The Pink Supermoon will arrive next week just one month after the spectacular Worm Supermoon on March 9. This Supermoon will be the second in a row to grace the night skies and promises to give Britons under coronavirus lockdown something to gaze at.
What is a Supermoon?
The Moon orbits our home planet on an irregular trajectory that brings it closer and farther to us on different nights.
When the Moon is closest to us, it reaches its lunar perigee or lowest orbital height.
When the Moon is farthest away from us, it is at apogee or its highest orbital height.
If a Full Moon appears within 90 percent of perigee or apogee, we witness a Supermoon or Micromoon, respectively.
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The two terms are not scientific but describe astronomical phenomena that are easily enjoyable by all.
A Full Moon at perigee can appear up to 14 percent bigger and 30 percent brighter than the regular Moon.
The US space agency NASA said: “The term ‘Supermoon’ was coined in 1979 and is often used today to describe what astronomers would call a perigean Full Moon: a Full Moon occurring near or at the time when the Moon is at its closest point in its orbit around Earth.
“The term gives preference to the geometric alignment of Sun-Earth-Moon and allows the occurrence of perigee into a wider time period than the actual instant of perigee – up to about two weeks, which is almost half of the Moon’s orbit.”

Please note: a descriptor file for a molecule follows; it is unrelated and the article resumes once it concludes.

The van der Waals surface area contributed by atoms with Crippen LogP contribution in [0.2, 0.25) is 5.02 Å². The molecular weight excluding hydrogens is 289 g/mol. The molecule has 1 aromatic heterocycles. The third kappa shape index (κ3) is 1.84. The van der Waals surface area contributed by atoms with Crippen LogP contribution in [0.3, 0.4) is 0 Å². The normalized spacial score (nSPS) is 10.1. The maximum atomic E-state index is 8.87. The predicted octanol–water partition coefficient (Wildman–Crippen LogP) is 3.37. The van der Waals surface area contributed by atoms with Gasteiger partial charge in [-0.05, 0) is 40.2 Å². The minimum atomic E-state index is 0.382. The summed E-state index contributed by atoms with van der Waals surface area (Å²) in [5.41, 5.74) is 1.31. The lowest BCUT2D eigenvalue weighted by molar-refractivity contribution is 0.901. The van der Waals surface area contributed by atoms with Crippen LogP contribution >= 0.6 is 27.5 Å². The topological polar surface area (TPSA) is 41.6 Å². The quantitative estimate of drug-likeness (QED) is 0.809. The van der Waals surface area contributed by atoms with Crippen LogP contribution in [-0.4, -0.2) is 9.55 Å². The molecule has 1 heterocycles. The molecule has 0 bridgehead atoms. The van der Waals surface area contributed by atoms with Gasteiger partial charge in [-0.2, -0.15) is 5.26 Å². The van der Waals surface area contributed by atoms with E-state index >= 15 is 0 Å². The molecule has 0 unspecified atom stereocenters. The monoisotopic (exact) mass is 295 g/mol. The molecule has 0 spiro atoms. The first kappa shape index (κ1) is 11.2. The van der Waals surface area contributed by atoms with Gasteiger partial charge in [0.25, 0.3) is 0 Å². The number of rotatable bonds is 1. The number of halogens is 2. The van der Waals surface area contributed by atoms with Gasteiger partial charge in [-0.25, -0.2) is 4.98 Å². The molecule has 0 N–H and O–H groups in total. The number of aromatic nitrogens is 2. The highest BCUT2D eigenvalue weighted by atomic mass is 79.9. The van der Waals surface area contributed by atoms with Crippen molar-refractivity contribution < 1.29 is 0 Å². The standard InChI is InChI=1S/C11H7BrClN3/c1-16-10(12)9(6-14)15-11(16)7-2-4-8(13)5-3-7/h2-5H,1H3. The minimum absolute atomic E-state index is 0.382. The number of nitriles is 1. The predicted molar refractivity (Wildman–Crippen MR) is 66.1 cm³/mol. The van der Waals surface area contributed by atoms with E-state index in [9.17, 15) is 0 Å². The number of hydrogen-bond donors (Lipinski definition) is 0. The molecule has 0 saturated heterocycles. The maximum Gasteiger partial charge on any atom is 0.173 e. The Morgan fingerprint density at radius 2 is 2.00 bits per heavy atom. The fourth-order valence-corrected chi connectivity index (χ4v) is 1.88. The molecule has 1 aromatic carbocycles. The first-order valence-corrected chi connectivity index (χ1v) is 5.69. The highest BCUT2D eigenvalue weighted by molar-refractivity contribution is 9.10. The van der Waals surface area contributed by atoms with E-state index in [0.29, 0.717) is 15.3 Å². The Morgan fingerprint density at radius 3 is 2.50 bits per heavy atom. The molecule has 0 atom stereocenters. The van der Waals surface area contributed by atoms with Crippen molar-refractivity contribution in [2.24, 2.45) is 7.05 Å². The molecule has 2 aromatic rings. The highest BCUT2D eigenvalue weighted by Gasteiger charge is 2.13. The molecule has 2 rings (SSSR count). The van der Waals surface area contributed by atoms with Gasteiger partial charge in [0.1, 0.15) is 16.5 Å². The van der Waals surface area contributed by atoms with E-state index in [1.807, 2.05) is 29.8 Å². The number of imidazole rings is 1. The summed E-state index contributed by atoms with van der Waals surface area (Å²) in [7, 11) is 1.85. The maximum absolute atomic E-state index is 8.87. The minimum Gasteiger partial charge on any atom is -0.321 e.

When is the Pink Supermoon next week?
The Pink Moon will peak this year early on Wednesday, April 8.
The term ‘Supermoon’ was coined in 1979
When viewed here in the UK, the Full Moon will peak at about 3.55am BST.
But should you miss the peak in the wee morning hours, a Full Moon always appears full for three days centred around the peak.
So you can look at the Moon on the night before or the night after and still enjoy the spectacle.
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Why is the April Full Moon called the Pink Moon?
April’s Full Moon is sometimes known as the Egg Moon, the Paschal Moon or the Fish Moon.
The unusual names are linked to old folklore tales and naming traditions from across the world.
Many of the names, like the Pink Moon, were adopted by colonial Europeans from Native American traditions.
By this convention, the Pink Moon is said to have been named after a type of pink flower that blooms around the start of spring in North America.
he names helped keep track of time and reflected seasonal changes in the landscape and wildlife.
The May Strawberry Moon, for instance, is named after wild strawberries ripening around that time of year.
Amy Nieskens of The Old Farmer’s Almanac said: “April’s Full Moon is known as the Full Pink Moon because it heralded the appearance of wild ground phlox or moss pink, one of the first spring flowers.
“It is also known by many other names to herald the coming of spring, including the Sprouting Grass Moon, the Egg Moon, and the Fish Moon.”
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